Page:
Some thoughts on Euro Truck Simulator 2

This game has been in my Steam library for ages. I don’t actually remember where I got it from, but I guess it was part of a Humble Bundle or a similar bundle. Until yesterday I never played the game. Even though the game has been praised by many people (which doesn’t happen that often with games having Simulator in their titles) I didn’t even touch it with a ten foot pole.


I don’t know what changed my mind. Perhaps it was the Youtube video I stumbled upon the night before in which two people talked about Leviathan Wakes, the first book of the Expanse series. The audio was accompanied by footage from Euro Truck Simulator 2. For some reason the video felt extremely soothing. So I decided to give the game a try.

Lo and behold, I was surprised how fun it can be driving a large truck on European highways. The developer actually made a good job to scale the world in such a way that it feels like the real deal even though you can drive from Frankfurt to Cologne in under 10 minutes. There’s not too much traffic, but just enough to not let you drive in the middle of the road all the time. Steering with the keyboard proved quite problematic, so I changed to my Steam Controller, which worked great. There’s even an official setup for the game provided by the developers.


So what is the game actually about? It’s first and foremost about trucking. You start out as a professional truck driver with no truck of their own. You can do driving jobs for other companies first until you make enough money to buy your own truck. Or you can take the quick way and loan the money from the bank. Of course you can customize the truck to your heart’s content. Some of the modifications are available at higher levels only (I’ll talk about levels in a second). After finishing a job you not only get paid, but you also get experience based on your performance. If you have gained enough XP to level your character up, you can raise certain skills that help you get more money or drive more economically. So there are even some minor RPG elements in there. Smiley Later in the game you can hire more drivers for you company and buy more trucks, even hire managers that do all the pesky micromanagement for you, while you drive around on Europe’s highways.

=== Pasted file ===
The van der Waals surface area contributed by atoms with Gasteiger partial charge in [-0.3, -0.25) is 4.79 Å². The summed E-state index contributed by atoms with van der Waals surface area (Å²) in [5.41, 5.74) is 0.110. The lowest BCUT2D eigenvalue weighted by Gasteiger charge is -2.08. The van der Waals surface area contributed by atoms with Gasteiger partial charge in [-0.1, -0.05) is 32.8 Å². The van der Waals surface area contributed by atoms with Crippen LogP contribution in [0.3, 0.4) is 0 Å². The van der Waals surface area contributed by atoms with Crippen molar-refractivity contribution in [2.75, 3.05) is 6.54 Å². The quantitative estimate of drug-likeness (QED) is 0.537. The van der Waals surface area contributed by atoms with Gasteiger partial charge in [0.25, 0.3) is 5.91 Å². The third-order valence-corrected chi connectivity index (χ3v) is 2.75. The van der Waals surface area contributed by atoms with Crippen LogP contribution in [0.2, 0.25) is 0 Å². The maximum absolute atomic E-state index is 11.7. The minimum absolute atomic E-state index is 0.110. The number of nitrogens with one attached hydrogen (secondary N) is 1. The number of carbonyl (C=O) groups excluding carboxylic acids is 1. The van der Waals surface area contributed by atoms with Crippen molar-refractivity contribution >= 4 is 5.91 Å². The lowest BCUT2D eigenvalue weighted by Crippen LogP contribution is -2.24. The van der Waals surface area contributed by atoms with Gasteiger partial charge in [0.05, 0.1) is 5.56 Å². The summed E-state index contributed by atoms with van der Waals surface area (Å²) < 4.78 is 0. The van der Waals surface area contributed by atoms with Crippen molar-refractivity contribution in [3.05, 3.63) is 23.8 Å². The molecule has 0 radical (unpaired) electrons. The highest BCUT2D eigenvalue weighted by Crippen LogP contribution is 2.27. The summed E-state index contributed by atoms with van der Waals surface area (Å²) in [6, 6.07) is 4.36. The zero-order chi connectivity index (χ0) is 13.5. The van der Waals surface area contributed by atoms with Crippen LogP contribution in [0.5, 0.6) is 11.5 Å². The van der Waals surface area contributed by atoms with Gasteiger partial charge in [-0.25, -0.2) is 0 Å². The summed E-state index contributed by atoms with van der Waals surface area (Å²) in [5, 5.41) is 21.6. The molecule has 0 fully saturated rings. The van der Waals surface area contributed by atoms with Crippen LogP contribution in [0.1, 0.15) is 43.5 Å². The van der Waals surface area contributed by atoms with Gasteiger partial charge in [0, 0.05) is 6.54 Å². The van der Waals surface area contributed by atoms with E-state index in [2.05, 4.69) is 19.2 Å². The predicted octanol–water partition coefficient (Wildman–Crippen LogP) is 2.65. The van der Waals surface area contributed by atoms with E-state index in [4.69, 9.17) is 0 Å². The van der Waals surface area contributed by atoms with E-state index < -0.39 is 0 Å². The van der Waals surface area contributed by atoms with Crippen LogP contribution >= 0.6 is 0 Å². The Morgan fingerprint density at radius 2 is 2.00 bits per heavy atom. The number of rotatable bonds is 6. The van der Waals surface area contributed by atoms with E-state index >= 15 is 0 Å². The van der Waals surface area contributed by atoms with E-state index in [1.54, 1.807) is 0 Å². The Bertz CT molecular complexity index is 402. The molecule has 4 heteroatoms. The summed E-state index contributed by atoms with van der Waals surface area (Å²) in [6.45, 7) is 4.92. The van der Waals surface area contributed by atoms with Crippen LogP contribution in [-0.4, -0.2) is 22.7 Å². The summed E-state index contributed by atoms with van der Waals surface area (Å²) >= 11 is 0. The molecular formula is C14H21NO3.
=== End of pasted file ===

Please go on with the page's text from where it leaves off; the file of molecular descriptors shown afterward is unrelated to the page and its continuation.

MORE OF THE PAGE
What really surprised me was the attention to detail in Euro Truck Simulator 2. I already mentioned modifications you can make to your truck. These are not only cosmetic in nature but you can also improve functional parts. Each truck has a different feel, the interiors are very detailed and it’s even possible to listen to your own MP3s or internet radio stream directly from within the game. There’s a lot I haven’t explored yet in ETS2. At the monent I am also using the simplest driving mode in which you don’t need to shift gears at all. In my current configuration, the right trigger on my controller is the gas pedal, while the left one is the brake pedal. If you want the real deal, you can of course choose from different, increasingly realistic settings.

Usually I am no fan of this kind of games, but ETS2 definitely struck a nerve. If you got interested in Euro Truck Simulator 2 yourself, I recommend checking out some gameplay videos first. You can get ETS2 for €19.99 or your regional equivalent on Steam.

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